Here’s a free affirmative case for Stoa Team Policy debaters.Read More
There are two persuasive approaches to deciding the order of contentions.Read More
We’re breaking down the most common myths in LD value debate. Here’s part 1.Read More
Plan: The judge will set himself on fire and jump off a cliff.
In the current Stoa resolution, this is the obvious front-runner value. But not all justice is created equal. Here are eight possible definition types.Read More
Academic debate offers resolutions with three different kinds of claims: value, fact, and policy. Understanding the difference between them allows you to craft your case with precision, and deliver your advocacy with accuracy.Read More
Logically, the first step to prove a resolution is to...Read More
Most economics classes begin by explaining the problem of...Read More
A good value meets three standards...Read More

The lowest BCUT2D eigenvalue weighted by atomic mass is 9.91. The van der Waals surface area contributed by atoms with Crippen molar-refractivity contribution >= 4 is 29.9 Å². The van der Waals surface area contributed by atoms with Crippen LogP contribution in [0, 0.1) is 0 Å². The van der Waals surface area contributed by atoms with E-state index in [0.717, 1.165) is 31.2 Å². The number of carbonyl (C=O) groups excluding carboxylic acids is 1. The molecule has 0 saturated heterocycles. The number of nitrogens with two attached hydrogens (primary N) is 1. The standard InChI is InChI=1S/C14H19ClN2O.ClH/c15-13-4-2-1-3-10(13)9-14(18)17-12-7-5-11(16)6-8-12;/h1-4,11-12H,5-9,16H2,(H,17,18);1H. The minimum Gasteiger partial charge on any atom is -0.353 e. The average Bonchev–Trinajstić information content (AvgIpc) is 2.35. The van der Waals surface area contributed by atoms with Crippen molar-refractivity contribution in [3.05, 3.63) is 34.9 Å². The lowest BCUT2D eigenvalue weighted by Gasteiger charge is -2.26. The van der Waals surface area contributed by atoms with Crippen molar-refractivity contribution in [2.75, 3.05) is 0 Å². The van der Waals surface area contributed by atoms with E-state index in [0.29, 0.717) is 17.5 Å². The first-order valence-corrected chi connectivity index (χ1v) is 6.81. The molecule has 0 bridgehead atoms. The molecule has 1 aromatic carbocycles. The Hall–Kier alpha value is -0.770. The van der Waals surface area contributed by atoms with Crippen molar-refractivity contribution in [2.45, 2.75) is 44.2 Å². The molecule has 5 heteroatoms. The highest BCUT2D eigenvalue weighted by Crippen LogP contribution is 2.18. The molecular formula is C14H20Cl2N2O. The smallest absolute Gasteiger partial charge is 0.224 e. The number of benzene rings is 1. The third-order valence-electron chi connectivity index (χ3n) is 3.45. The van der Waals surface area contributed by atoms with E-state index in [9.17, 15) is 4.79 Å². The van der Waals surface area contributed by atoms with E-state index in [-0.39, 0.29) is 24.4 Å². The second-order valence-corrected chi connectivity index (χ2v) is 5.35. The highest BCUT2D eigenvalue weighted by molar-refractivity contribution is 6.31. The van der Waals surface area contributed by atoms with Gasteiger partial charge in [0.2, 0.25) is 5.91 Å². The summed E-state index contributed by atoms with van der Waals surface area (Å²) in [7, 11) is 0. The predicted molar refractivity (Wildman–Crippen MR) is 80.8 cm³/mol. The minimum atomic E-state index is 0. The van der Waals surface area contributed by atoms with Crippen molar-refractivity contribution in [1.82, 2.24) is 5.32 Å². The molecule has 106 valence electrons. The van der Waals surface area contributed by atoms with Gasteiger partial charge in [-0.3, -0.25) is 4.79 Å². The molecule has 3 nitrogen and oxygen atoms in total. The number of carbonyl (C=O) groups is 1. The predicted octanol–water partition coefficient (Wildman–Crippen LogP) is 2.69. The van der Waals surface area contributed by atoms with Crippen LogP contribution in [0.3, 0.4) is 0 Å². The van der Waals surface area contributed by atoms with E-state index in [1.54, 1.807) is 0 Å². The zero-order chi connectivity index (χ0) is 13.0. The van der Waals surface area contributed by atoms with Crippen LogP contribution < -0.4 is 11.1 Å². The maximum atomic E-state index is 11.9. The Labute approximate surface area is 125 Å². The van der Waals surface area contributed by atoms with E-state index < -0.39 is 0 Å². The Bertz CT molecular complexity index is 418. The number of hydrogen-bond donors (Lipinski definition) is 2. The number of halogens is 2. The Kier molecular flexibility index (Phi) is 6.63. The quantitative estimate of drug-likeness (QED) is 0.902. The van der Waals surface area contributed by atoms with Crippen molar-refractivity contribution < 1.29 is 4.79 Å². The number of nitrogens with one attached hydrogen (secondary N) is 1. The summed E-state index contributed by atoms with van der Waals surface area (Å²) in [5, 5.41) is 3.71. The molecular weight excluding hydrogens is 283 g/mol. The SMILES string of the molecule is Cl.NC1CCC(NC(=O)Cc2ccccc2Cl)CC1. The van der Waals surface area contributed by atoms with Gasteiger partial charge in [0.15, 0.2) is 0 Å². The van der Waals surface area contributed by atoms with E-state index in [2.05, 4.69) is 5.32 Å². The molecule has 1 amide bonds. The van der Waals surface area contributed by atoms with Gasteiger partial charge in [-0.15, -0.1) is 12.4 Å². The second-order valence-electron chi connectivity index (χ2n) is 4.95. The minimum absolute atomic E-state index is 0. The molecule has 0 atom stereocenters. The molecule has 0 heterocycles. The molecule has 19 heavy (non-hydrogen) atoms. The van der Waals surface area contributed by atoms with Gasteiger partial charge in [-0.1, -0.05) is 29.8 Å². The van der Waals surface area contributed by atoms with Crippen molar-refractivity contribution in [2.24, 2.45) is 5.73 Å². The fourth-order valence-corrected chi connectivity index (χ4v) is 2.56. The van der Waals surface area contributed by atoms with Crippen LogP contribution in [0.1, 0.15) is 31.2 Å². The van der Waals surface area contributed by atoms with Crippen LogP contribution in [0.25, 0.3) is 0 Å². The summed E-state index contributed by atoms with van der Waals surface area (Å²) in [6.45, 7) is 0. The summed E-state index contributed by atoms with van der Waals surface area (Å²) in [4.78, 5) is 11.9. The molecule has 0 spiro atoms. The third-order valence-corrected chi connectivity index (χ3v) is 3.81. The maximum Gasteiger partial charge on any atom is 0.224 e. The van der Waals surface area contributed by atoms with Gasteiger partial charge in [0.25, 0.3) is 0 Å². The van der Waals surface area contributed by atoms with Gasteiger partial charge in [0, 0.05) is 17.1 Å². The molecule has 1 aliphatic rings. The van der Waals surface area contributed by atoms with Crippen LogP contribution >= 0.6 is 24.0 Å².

In the last post, I talked about Reference Points: a way to identify the starting point of any explanation.
The second step, logical chronology, tells you how to take your audience the rest of the way.
Logical Chronology is the act of presenting ideas...Read More
There are two basic tools that make explanation possible. This post covers the first one:
Reference points are things that two people already know, like a shared language. This post is written in English, because I know that’s what you speak. If it were written in Swahili, it may still contain useful information, but it would probably be useless to you.
Beyond language...Read More
Many policy debaters treat evidence like rare silver, to where having more of it makes the case more valuable by default.
"I have 17 pieces of evidence in my 1AC!"
As a result, many policy cases are written with a primary emphasis on...Read More